I presented my design, which did not recognise the more recently discovered problem mentioned above, to a small group of fellow students and a teaching assistant who suggested various functions that they thought might improve the app:

  • Clarify & refine navigation
  • Add duration & completion time
  • Import of recipe data from cooking websites
  • OCR image to text capture for recipe books
  • Include option to store information on sessions and events
  • Share this info and photos of completed meals, either privately or publicly

“Not for Me!”

A simplified timeline screen

When I presented sketches for designs incorporating the functionality proposed by the group he only had interest in only the first two of the suggestions the group gave, stating that the rest were “not for me”. I focussed subsequent development on only features that he sanctioned.

It became apparent that my plans of integrating functionality to quickly access staple recipes and convert metric/imperial measures in my app design needed to be jettisoned as they would compromise usability and were tertiary to its goal. The user’s journey needed to be as simple as possible, and the interface clear and uncluttered.

My key aim was to simplify through iteration. My major challenge was to reduce the functionality to a minimum not to expand it to an maximum at the expense of usability.

User Flow

I drew up a story board to communicate the user journey and this informed the development of a user flow depicting the completion of one key task; to enter information to set timing for a single menu item event.

Basic user flow

From this simplified user flow I created a full user flow to develop and clarify the app’s functionality and expose issues.

Full user flow

Testing & Iteration

I created a scale paper wire flow to test with Aaron. Feedback was on the whole good but I acted on his comments and removed some elements. A label above the ‘next event countdown timer’ display was removed as the information it conveyed was already available on the same screen in the timeline.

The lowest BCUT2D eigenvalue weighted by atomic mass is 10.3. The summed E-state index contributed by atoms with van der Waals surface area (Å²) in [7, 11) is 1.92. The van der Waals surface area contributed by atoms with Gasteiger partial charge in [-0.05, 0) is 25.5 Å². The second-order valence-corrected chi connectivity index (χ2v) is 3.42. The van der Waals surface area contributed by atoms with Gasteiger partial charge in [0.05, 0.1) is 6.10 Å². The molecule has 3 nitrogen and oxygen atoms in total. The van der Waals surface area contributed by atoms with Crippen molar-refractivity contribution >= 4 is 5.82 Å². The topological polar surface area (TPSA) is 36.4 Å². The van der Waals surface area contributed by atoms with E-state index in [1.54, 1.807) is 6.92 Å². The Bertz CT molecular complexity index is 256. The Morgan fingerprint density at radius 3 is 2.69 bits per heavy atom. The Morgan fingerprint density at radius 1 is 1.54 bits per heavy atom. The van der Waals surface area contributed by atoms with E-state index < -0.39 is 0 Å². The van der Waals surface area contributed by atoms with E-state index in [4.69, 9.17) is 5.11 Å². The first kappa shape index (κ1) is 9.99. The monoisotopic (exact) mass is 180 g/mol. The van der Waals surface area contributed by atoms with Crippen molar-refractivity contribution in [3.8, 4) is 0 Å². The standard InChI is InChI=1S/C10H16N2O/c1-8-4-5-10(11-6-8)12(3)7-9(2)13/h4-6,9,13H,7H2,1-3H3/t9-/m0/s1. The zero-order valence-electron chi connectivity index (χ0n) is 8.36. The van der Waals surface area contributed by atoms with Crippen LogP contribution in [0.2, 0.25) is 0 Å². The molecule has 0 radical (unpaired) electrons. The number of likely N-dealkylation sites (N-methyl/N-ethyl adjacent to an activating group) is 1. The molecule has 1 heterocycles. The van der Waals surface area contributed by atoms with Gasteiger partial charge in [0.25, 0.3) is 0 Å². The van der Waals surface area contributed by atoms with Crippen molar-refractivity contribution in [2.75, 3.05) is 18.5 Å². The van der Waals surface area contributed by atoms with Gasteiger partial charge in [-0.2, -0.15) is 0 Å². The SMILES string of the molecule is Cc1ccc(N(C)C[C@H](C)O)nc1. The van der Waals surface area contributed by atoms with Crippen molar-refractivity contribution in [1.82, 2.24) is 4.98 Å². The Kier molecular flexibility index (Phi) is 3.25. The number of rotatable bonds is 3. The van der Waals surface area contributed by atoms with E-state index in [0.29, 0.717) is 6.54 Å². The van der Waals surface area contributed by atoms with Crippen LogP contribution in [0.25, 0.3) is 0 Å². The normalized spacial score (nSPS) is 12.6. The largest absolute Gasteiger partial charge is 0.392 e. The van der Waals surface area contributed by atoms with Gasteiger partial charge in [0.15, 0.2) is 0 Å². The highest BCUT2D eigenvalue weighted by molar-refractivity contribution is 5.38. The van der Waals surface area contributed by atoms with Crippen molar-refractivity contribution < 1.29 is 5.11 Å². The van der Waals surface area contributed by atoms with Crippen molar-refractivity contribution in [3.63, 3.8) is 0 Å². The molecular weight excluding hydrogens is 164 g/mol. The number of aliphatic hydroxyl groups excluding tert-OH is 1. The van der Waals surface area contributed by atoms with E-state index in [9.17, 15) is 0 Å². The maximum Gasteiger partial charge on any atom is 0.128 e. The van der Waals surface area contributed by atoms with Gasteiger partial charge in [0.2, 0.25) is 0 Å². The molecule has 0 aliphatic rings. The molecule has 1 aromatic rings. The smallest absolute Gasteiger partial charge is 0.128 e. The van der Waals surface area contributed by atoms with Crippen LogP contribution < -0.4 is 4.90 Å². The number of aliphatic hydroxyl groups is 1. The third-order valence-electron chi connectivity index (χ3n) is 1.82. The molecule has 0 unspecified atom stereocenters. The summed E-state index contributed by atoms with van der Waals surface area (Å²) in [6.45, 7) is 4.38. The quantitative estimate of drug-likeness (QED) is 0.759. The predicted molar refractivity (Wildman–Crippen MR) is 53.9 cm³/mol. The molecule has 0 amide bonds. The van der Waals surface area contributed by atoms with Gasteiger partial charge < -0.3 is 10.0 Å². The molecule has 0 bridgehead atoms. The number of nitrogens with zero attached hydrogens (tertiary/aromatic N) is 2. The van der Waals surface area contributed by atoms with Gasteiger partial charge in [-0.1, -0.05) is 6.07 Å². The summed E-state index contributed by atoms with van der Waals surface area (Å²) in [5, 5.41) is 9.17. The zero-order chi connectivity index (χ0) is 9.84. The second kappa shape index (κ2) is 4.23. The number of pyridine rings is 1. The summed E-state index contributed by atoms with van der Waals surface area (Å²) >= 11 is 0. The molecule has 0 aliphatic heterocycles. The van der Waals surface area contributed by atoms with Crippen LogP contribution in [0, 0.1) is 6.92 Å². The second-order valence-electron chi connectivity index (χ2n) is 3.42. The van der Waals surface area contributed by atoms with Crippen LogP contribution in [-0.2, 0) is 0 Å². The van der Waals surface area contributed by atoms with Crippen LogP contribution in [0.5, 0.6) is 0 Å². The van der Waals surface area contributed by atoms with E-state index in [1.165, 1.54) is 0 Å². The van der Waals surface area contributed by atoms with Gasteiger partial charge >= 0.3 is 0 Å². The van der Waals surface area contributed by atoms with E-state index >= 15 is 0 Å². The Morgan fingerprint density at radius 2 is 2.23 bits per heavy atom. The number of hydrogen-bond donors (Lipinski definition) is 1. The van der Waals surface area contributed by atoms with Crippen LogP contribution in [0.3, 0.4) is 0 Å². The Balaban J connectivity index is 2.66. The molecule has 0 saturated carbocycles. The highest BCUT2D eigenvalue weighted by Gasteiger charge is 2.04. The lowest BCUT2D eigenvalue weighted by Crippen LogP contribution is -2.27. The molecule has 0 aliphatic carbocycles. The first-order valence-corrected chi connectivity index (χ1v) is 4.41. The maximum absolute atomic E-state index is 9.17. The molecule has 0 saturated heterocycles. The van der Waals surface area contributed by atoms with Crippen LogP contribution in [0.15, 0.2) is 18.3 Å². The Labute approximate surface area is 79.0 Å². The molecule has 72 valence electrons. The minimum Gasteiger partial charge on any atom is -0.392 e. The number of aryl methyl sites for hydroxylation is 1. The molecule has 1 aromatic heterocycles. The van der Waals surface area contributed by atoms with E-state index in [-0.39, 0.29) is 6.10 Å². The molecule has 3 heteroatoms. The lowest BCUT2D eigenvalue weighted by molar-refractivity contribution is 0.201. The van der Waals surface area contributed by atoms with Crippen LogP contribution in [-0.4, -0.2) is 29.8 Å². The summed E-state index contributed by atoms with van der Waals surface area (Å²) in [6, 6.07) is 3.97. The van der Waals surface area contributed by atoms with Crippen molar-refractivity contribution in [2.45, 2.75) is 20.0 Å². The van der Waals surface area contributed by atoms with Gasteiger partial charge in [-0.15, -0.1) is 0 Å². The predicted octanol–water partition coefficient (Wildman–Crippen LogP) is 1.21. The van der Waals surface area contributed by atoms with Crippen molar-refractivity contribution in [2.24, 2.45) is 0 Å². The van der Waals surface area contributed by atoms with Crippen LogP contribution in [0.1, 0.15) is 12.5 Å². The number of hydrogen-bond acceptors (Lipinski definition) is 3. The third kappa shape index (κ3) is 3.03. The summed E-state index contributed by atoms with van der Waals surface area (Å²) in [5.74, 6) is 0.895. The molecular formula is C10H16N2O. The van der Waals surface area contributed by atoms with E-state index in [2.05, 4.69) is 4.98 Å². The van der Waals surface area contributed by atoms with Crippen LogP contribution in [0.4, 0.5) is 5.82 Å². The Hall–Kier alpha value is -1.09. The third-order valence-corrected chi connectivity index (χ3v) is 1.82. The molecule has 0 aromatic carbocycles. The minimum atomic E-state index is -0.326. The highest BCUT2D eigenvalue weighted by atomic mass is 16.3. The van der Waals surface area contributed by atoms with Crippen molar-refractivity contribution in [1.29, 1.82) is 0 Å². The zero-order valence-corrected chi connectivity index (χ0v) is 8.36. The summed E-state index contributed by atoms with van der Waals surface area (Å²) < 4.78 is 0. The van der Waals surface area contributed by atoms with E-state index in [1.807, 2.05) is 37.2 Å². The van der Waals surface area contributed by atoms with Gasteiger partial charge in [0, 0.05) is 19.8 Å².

Test, iterate, simplify and improve - then do it again! And again! And again!
Screen flow

A Few Weeks Later… Going Hi-fi

Once the screen flow was set I created a low fidelity prototype in Marvel to test with Aaron. You can try this out yourself here. He liked the basic functionality so, a few weeks later it was visual design week — a perfect time to add some delight to my first project by improving its usability further and making it look great at the same time.

Timeline — landing screen in high fidelity

Aaron’s modern cooker and kitchen in stainless steel reflects his refined aesthetic so although the gradient background of steely grey down to heated reds at the bottom was appropriate, I needed to add some colour accents to reference his love for variation and of course his colourful menu items. During the last tests on the low fidelity prototype by various student users as well as Aaron it became clear there was no need for both pause and start buttons so these were replaced with a single button that does both. Aaron needs a hand free to be constantly manipulating items as he cooks and he uses his phone in his right hand if necessary while multi-tasking. With this in mind I placed the two most used buttons, the start/stop button and add an event button, in the easiest placement for the arc of the thumb’s movement for one handed use while keeping the phone as securely held in the palm as possible.